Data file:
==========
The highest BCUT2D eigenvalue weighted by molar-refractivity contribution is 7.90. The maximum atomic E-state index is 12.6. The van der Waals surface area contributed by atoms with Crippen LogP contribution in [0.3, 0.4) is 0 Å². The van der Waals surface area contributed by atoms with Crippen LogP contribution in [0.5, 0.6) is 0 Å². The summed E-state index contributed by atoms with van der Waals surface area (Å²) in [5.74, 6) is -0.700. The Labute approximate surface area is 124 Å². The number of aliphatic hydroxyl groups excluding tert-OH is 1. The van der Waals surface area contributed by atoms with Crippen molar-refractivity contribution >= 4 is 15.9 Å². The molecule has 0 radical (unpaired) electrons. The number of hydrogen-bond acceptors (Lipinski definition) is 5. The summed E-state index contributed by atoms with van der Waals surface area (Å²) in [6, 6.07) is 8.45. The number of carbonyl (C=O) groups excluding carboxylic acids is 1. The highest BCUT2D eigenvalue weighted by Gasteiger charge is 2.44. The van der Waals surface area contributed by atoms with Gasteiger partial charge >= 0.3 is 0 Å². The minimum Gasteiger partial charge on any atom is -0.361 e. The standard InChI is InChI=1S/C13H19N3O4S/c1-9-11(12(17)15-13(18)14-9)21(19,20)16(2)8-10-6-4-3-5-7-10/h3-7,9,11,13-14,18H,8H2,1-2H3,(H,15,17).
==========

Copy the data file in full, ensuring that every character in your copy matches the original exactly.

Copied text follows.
The highest BCUT2D eigenvalue weighted by molar-refractivity contribution is 7.90. The maximum atomic E-state index is 12.6. The van der Waals surface area contributed by atoms with Crippen LogP contribution in [0.3, 0.4) is 0 Å². The van der Waals surface area contributed by atoms with Crippen LogP contribution in [0.5, 0.6) is 0 Å². The summed E-state index contributed by atoms with van der Waals surface area (Å²) in [5.74, 6) is -0.700. The Labute approximate surface area is 124 Å². The number of aliphatic hydroxyl groups excluding tert-OH is 1. The van der Waals surface area contributed by atoms with Crippen molar-refractivity contribution >= 4 is 15.9 Å². The molecule has 0 radical (unpaired) electrons. The number of hydrogen-bond acceptors (Lipinski definition) is 5. The summed E-state index contributed by atoms with van der Waals surface area (Å²) in [6, 6.07) is 8.45. The number of carbonyl (C=O) groups excluding carboxylic acids is 1. The highest BCUT2D eigenvalue weighted by Gasteiger charge is 2.44. The van der Waals surface area contributed by atoms with Gasteiger partial charge >= 0.3 is 0 Å². The minimum Gasteiger partial charge on any atom is -0.361 e. The standard InChI is InChI=1S/C13H19N3O4S/c1-9-11(12(17)15-13(18)14-9)21(19,20)16(2)8-10-6-4-3-5-7-10/h3-7,9,11,13-14,18H,8H2,1-2H3,(H,15,17).